The GPLv3 is a dead end in some areas, exactly because it limits how the 
project can be used, and as such will automatically limit itself away from 
some niches. Also, because I believe that it's less "universally 
acceptable", it has a harder time competing anyway.

And the GPLv2 and GPLv3 really _are_ mutually incompatible. There is 
absolutely nothing in the GPLv2 that is inherently compatible with the 
GPLv3, and the _only_ way you can mix code is if you explicitly 
dual-license it.

Ie, GPLv2 and GPLv3 are compatible only the same way GPLv2 is compatible 
with a commercial proprietary license: they are compatible only if you 
release the code under a dual license. 

The whole "or later" phrase is legally _no_ different at all from a dual 
licensing (it's just more open-ended, and you don't know what the "or 
later" will be, so you're basically saying that you trust the FSF 
implicitly).

> And here the kernel wording with "v2 only" in the kernel is
> interesting.

No. I _really_ want to clarify this, because so many people get it wrong. 
Really.

The "GPLv2 only" wording is really just a clarification. You don't need it 
for the project to be "GPLv2 only".

If a project says: "This code is licensed under this copyright license" 
and then goes on to quote the GPLv2, then IT IS NOT COMPATIBLE WITH THE 
GPLv3!

Or if you just say "I license my code under the GPLv2", IT IS NOT 
COMPATIBLE WITH THE GPLv3.

Really. There is zero inherent compatibility. The GPLv2 is written (on 
purpose) to not be compatible with _anything_ but itself. If you want your 
code to be compatible with anything else, you have to explicitly say so. 
In other words, you have to dual-license it, and _keep_ it dual-licensed.

> So the evolutionary advantage is lost, as it only exists through the "v2 
> or later" term.

Exactly. The GPLv3 can _only_ take over a GPLv2 project if the "or later" 
exists.

It should also be pointed out that even a "GPLv2 or later" project can be 
forked two different ways: you can turn it into a "GPLv3" (with perhaps a 
"or later" added too) project, but you can _equally_ turn it into a "GPLv2 
only" project.

In other words, even if the license says "GPLv2 or later", the GPLv3 isn't 
actually "stronger". The original author dual-licensed it, and expressly 
told you that he's ok with any GPL version greater than or equal to 2.

			Linus
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From: =?iso-8859-1?Q?J=F6rn?= Engel <jo...@wohnheim.fh-wedel.de>
Newsgroups: linux.kernel
Subject: Re: GPLv3 Position Statement
Date: Thu, 28 Sep 2006 17:30:11 +0200
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On Thu, 28 September 2006 08:04:13 -0700, Linus Torvalds wrote:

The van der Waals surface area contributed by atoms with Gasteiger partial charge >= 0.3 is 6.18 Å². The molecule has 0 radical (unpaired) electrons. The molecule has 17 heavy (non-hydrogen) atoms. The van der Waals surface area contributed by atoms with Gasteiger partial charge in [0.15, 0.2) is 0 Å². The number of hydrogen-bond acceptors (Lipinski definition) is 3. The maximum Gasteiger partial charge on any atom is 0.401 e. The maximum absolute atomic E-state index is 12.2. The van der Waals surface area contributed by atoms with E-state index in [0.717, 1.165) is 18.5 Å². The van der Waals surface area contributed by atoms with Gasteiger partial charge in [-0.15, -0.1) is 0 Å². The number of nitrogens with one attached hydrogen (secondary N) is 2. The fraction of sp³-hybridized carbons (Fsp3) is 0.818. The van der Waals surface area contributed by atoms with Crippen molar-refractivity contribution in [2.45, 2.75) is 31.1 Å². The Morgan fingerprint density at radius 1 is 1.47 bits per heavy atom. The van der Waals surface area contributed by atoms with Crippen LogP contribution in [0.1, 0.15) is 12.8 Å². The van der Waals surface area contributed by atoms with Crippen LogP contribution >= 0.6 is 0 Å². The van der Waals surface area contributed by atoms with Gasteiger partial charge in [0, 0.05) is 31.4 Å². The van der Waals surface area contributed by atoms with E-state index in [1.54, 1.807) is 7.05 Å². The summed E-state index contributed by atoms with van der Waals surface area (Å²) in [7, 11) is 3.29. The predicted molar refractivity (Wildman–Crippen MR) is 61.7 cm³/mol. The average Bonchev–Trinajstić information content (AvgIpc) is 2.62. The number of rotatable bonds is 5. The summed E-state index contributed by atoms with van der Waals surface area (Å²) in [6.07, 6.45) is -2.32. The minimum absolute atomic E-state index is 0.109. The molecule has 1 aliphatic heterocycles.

> 
> No. I _really_ want to clarify this, because so many people get it wrong. 
> Really.
> 
> The "GPLv2 only" wording is really just a clarification. You don't need it 
> for the project to be "GPLv2 only".
> 
> If a project says: "This code is licensed under this copyright license" 
> and then goes on to quote the GPLv2, then IT IS NOT COMPATIBLE WITH THE 
> GPLv3!
> 
> Or if you just say "I license my code under the GPLv2", IT IS NOT 
> COMPATIBLE WITH THE GPLv3.

And this is an area where I slightly disagree with you.  While I would
hope that you were right, I can easily imagine a judge ruling that "v2
or later" in the preamble means that the project just signed a blank
license of the FSF's discretion.

I can just as easily imagine a judge ruling that "simply copying the
GPL license verbatim and not removing the 'or later'" clause is does
not sufficiently demonstrate the authors intent to dual-license the
code.

And the likelihood of either ruling will depend on many things, but
will never reach 0 or 1.  It is a gray area where your legal advice is
just as bad as mine and your "GPLv2 only" clarification may in fact be
a fork I was talking about.  We just don't know until this has been
tested in court, which hopefully never happens.

Jörn

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From: Linus Torvalds <torva...@osdl.org>
Newsgroups: linux.kernel
Subject: Re: GPLv3 Position Statement
Date: Thu, 28 Sep 2006 17:30:18 +0200
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On Thu, 28 Sep 2006, Linus Torvalds wrote:
> 
> It should also be pointed out that even a "GPLv2 or later" project can be 
> forked two different ways: you can turn it into a "GPLv3" (with perhaps a 
> "or later" added too) project, but you can _equally_ turn it into a "GPLv2 
> only" project.

Btw, it should be stated here: I'm not advocating either of the above. If 
a license says "v2 or later", anybody who removes an explicit right 
granted by the people who originally wrote and worked on the code is just 
being a total a-hole.

Quite frankly, if the FSF ever relicenses any of their projects to be 
"GPLv3 or later", I will hope that everybody immediately forks, and 
creates a GPLv2-only copy (and yes, you have to do it immediately, or